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rant

My state legislature...

... just failed to pass a same-sex marriage bill. The Governor had promised to sign it, and the vote-counters figured they had most of the Democrats and at least four Republicans. It was going to be close... but several of the Democrats chickened out at the last minute, and without them for cover, all the Republicans chickened out too. It wasn't close.

Of course, last year when the Democrats took over the State Senate, one or two of them threatened to switch parties and give it back to the Republicans unless they got a promise that same-sex marriage wouldn't come to the floor this term. In fact, one or two of them did switch parties, then switch back again a few days later, causing a months-long court battle over which party should get to choose the committee chairs. Molly Ivins, where are you?

(ETA: The State Assembly has passed same-sex marriage several times, most recently two days ago, but I think this is the first time it has even reached the floor of the State Senate, which dropped the ball.]

[ETA: I looked up the vote tally. My newly-elected State Senator voted against. He's getting an angry letter.]

Comments

I'm Disappointed But Not Surprised

I wonder if this outcome is some kind of backlash against the Governor fueled partly by the mandatory legislative overtime. I mean, if they're capable of letting goverment grind to a halt while they bickered over who's going to be in charge of the Senate, petty vindictiveness wouldn't surprise me.

Social conservatives (in other states, at least) continue to frame this as a fringe whim being forced on an unwilling majority or as big government dictating what religions must accept. Right though the cause is, I think more equal protection under the law might be within closer reach if more incremental steps were taken. Give more people more time to realize the level of bigoted behavior which gay people are still having to deal with on a daily basis.

I mean, is it more important in the long run to be right with no legal standing or to create SOME kind of legal standing which might be built on in the future?
I landed on the side favoring gay marriage in a logical fashion. If one only views marriage as a means of securing the next generation, then of course gay marriages would seem superfluous and unnecessary at best. However, if one views marriage as a public declaration of commitment between two people to shoulder life's burdens together, then that privilege should be extended to *any* two people.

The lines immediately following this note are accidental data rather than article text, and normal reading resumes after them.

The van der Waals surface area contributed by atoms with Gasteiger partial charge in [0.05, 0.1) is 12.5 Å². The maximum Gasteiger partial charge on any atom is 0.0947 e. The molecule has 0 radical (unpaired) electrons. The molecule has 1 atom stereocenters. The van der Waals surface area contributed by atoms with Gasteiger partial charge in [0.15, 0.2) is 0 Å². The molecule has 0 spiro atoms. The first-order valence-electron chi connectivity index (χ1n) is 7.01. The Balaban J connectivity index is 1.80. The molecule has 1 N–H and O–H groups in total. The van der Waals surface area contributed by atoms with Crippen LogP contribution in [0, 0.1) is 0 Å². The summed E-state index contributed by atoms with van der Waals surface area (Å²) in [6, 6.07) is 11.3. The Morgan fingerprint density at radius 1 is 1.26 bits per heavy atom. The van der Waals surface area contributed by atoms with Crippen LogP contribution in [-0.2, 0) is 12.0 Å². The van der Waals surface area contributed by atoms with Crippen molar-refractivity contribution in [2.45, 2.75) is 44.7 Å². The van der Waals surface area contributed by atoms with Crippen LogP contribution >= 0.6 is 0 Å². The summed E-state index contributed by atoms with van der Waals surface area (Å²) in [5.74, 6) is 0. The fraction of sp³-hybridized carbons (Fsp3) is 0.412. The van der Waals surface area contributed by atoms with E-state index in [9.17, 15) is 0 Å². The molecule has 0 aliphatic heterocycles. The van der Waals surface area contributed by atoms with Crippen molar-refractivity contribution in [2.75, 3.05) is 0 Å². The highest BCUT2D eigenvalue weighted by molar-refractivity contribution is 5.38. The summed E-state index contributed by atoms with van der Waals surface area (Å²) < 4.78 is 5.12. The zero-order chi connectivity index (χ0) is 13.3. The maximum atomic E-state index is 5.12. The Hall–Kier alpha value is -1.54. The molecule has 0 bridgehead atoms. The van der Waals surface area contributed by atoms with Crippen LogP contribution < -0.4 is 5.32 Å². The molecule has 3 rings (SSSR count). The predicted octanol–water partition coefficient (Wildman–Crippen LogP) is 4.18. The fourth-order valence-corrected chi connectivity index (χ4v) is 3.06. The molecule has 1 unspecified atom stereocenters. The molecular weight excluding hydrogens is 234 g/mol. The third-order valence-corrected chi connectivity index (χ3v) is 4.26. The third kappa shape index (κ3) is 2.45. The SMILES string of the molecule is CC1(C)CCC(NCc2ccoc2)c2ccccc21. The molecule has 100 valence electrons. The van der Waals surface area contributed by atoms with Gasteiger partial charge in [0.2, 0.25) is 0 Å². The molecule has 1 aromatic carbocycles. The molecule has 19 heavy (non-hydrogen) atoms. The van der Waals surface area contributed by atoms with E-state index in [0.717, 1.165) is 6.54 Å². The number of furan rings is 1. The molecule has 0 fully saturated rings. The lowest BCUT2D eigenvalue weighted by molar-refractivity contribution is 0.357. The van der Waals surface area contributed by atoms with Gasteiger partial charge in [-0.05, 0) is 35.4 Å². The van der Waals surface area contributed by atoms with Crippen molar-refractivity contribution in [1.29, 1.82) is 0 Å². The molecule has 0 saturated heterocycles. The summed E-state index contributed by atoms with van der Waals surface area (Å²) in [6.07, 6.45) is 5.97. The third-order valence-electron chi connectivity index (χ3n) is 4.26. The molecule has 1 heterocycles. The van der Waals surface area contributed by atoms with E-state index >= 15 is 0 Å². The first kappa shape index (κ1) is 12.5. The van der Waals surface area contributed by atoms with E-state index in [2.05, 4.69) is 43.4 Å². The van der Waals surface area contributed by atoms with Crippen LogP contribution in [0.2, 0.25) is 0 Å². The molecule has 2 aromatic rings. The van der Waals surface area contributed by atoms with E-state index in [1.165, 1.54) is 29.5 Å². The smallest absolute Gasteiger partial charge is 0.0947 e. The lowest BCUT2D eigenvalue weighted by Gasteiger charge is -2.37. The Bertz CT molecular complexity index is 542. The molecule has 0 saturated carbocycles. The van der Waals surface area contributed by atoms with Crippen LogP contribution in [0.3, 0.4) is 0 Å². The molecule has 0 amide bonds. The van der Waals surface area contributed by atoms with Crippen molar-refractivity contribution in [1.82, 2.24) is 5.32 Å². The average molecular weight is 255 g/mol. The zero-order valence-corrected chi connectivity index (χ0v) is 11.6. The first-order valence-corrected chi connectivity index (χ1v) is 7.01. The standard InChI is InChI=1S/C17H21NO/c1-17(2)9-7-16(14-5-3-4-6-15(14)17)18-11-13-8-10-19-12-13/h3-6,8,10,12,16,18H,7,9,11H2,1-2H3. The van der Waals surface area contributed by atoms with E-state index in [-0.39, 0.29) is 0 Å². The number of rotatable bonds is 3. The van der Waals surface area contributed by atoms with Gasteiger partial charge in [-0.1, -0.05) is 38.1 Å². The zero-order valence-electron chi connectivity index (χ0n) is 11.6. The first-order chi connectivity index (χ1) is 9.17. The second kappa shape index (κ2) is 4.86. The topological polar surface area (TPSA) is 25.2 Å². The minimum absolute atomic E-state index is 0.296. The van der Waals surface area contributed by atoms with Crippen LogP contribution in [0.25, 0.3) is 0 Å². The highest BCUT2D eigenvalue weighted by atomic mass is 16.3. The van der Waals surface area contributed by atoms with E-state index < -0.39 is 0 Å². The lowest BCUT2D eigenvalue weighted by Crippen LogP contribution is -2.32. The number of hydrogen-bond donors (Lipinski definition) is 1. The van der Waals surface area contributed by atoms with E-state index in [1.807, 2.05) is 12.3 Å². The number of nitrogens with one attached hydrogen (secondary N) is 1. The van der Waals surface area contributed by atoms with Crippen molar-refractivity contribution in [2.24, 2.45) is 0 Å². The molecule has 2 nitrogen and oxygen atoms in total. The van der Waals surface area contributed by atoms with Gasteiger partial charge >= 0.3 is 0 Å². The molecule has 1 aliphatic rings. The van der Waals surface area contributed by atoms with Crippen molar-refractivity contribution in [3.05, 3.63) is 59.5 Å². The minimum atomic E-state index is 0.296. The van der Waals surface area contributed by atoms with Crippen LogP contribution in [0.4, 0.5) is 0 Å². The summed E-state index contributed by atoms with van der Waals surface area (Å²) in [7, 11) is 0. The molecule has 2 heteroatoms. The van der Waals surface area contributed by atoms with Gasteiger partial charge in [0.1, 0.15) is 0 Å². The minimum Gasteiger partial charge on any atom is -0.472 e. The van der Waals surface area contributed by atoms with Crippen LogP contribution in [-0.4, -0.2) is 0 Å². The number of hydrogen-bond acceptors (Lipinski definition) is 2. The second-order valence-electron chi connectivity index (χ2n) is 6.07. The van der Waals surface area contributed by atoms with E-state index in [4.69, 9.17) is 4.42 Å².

In hindsight, this may well be the reason why my usually conservative godfather and his wife asked me why Brian and I had bothered to get married at all, since I was 45 and he was 59, and, to put it bluntly, that ship was pulling out of the dock for me. They went so far as to say that at our ages, we could just live together and there would be no scandal, at least in their eyes. I didn't get mad at them because they meant well, and have been among the many wishing us well since this Long Strange Trip began for us.

However, my dad would still have had a hissy-fit if we had gone that route. We wanted to make this a public declaration with as many of our family and friends as our budget would allow, and that was that.

I'm with minstrlmummr on this one, disappointed but not surprised.
If one only views marriage as a means of securing the next generation, then of course gay marriages would seem superfluous and unnecessary at best.

But harmless. And of course, all the same could be said of marriages where producing children is medically unlikely (like yours), or not chosen (like ours), etc. Although married couples have an easier time adopting, and they have financial and legal advantages, either of which would make it easier to raise children -- which is a much harder job than producing them.

However, if one views marriage as a public declaration of commitment between two people to shoulder life's burdens together, then that privilege should be extended to *any* two people.

Right. In fact, I don't see what the government has to do with the matter: anybody can make a "public declaration". The real problem is that Federal, State, and local governments have given the aforementioned financial and legal advantages to people who are "officially" married.